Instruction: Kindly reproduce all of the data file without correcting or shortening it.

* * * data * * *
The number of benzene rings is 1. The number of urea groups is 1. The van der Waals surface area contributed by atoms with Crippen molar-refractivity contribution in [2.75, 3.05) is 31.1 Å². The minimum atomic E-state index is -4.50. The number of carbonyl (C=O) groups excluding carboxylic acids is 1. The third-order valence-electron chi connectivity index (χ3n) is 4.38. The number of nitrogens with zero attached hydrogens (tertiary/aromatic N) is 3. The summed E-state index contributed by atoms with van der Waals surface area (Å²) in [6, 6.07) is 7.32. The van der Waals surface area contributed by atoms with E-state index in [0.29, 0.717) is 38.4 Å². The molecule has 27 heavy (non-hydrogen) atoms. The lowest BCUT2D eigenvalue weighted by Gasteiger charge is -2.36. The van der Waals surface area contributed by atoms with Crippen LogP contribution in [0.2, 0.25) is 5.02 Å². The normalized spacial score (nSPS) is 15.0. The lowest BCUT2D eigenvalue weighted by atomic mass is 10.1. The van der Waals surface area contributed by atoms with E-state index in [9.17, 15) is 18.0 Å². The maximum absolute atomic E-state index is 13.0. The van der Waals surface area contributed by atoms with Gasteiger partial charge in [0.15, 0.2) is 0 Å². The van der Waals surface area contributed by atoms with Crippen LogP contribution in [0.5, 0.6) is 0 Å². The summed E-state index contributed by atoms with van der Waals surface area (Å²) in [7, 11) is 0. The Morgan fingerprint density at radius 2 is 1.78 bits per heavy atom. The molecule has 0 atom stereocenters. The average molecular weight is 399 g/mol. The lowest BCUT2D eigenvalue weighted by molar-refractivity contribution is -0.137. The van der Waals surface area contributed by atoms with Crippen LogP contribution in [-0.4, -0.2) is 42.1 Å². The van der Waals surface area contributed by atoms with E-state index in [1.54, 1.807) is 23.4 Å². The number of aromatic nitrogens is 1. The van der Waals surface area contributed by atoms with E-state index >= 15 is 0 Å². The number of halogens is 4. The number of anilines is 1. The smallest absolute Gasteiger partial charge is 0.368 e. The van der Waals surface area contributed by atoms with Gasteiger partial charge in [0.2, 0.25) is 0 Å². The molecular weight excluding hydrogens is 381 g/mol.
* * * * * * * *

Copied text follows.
The number of benzene rings is 1. The number of urea groups is 1. The van der Waals surface area contributed by atoms with Crippen molar-refractivity contribution in [2.75, 3.05) is 31.1 Å². The minimum atomic E-state index is -4.50. The number of carbonyl (C=O) groups excluding carboxylic acids is 1. The third-order valence-electron chi connectivity index (χ3n) is 4.38. The number of nitrogens with zero attached hydrogens (tertiary/aromatic N) is 3. The summed E-state index contributed by atoms with van der Waals surface area (Å²) in [6, 6.07) is 7.32. The van der Waals surface area contributed by atoms with E-state index in [0.29, 0.717) is 38.4 Å². The molecule has 27 heavy (non-hydrogen) atoms. The lowest BCUT2D eigenvalue weighted by Gasteiger charge is -2.36. The van der Waals surface area contributed by atoms with Crippen LogP contribution in [0.2, 0.25) is 5.02 Å². The normalized spacial score (nSPS) is 15.0. The lowest BCUT2D eigenvalue weighted by atomic mass is 10.1. The van der Waals surface area contributed by atoms with E-state index in [9.17, 15) is 18.0 Å². The maximum absolute atomic E-state index is 13.0. The van der Waals surface area contributed by atoms with Gasteiger partial charge in [0.15, 0.2) is 0 Å². The van der Waals surface area contributed by atoms with Crippen LogP contribution in [0.5, 0.6) is 0 Å². The summed E-state index contributed by atoms with van der Waals surface area (Å²) in [7, 11) is 0. The Morgan fingerprint density at radius 2 is 1.78 bits per heavy atom. The molecule has 0 atom stereocenters. The average molecular weight is 399 g/mol. The lowest BCUT2D eigenvalue weighted by molar-refractivity contribution is -0.137. The van der Waals surface area contributed by atoms with Crippen LogP contribution in [-0.4, -0.2) is 42.1 Å². The van der Waals surface area contributed by atoms with E-state index in [1.54, 1.807) is 23.4 Å². The number of aromatic nitrogens is 1. The van der Waals surface area contributed by atoms with E-state index >= 15 is 0 Å². The number of halogens is 4. The number of anilines is 1. The smallest absolute Gasteiger partial charge is 0.368 e. The van der Waals surface area contributed by atoms with Gasteiger partial charge in [0.2, 0.25) is 0 Å². The molecular weight excluding hydrogens is 381 g/mol.